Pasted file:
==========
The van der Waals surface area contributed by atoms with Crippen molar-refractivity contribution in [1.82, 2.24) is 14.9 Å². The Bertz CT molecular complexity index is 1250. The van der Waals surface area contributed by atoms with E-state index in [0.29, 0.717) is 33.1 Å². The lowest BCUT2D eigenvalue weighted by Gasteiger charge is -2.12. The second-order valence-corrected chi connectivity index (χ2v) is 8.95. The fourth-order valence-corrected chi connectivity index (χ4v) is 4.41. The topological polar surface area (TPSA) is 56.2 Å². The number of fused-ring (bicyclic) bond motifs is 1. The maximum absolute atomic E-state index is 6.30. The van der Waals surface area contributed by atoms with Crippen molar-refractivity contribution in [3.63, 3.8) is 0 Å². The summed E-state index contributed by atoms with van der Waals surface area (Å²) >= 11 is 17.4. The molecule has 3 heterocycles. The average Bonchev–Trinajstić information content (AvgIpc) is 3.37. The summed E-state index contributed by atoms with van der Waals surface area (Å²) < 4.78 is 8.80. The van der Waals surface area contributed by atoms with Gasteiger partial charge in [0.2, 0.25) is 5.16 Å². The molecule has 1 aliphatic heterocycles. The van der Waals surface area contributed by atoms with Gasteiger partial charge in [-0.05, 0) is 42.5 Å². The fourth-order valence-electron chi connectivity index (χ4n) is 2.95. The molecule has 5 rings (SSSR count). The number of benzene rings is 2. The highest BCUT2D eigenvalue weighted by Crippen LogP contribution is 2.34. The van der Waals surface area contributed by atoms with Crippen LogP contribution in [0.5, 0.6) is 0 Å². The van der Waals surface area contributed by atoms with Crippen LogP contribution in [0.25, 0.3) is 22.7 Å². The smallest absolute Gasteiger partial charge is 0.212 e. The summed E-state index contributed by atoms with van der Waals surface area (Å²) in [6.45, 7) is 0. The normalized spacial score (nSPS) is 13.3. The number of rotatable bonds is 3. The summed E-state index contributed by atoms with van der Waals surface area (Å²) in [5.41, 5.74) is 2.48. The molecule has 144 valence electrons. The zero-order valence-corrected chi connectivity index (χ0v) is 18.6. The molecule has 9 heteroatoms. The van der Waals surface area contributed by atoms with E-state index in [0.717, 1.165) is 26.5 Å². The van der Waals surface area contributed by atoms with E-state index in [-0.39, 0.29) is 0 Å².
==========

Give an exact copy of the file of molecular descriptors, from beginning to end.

The van der Waals surface area contributed by atoms with Crippen molar-refractivity contribution in [1.82, 2.24) is 14.9 Å². The Bertz CT molecular complexity index is 1250. The van der Waals surface area contributed by atoms with E-state index in [0.29, 0.717) is 33.1 Å². The lowest BCUT2D eigenvalue weighted by Gasteiger charge is -2.12. The second-order valence-corrected chi connectivity index (χ2v) is 8.95. The fourth-order valence-corrected chi connectivity index (χ4v) is 4.41. The topological polar surface area (TPSA) is 56.2 Å². The number of fused-ring (bicyclic) bond motifs is 1. The maximum absolute atomic E-state index is 6.30. The van der Waals surface area contributed by atoms with Crippen molar-refractivity contribution in [3.63, 3.8) is 0 Å². The summed E-state index contributed by atoms with van der Waals surface area (Å²) >= 11 is 17.4. The molecule has 3 heterocycles. The average Bonchev–Trinajstić information content (AvgIpc) is 3.37. The summed E-state index contributed by atoms with van der Waals surface area (Å²) < 4.78 is 8.80. The van der Waals surface area contributed by atoms with Gasteiger partial charge in [0.2, 0.25) is 5.16 Å². The molecule has 1 aliphatic heterocycles. The van der Waals surface area contributed by atoms with Gasteiger partial charge in [-0.05, 0) is 42.5 Å². The fourth-order valence-electron chi connectivity index (χ4n) is 2.95. The molecule has 5 rings (SSSR count). The number of benzene rings is 2. The highest BCUT2D eigenvalue weighted by Crippen LogP contribution is 2.34. The van der Waals surface area contributed by atoms with Crippen LogP contribution in [0.5, 0.6) is 0 Å². The van der Waals surface area contributed by atoms with Crippen LogP contribution in [0.25, 0.3) is 22.7 Å². The smallest absolute Gasteiger partial charge is 0.212 e. The summed E-state index contributed by atoms with van der Waals surface area (Å²) in [6.45, 7) is 0. The normalized spacial score (nSPS) is 13.3. The number of rotatable bonds is 3. The summed E-state index contributed by atoms with van der Waals surface area (Å²) in [5.41, 5.74) is 2.48. The molecule has 144 valence electrons. The zero-order valence-corrected chi connectivity index (χ0v) is 18.6. The molecule has 9 heteroatoms. The van der Waals surface area contributed by atoms with E-state index in [0.717, 1.165) is 26.5 Å². The van der Waals surface area contributed by atoms with E-state index in [-0.39, 0.29) is 0 Å².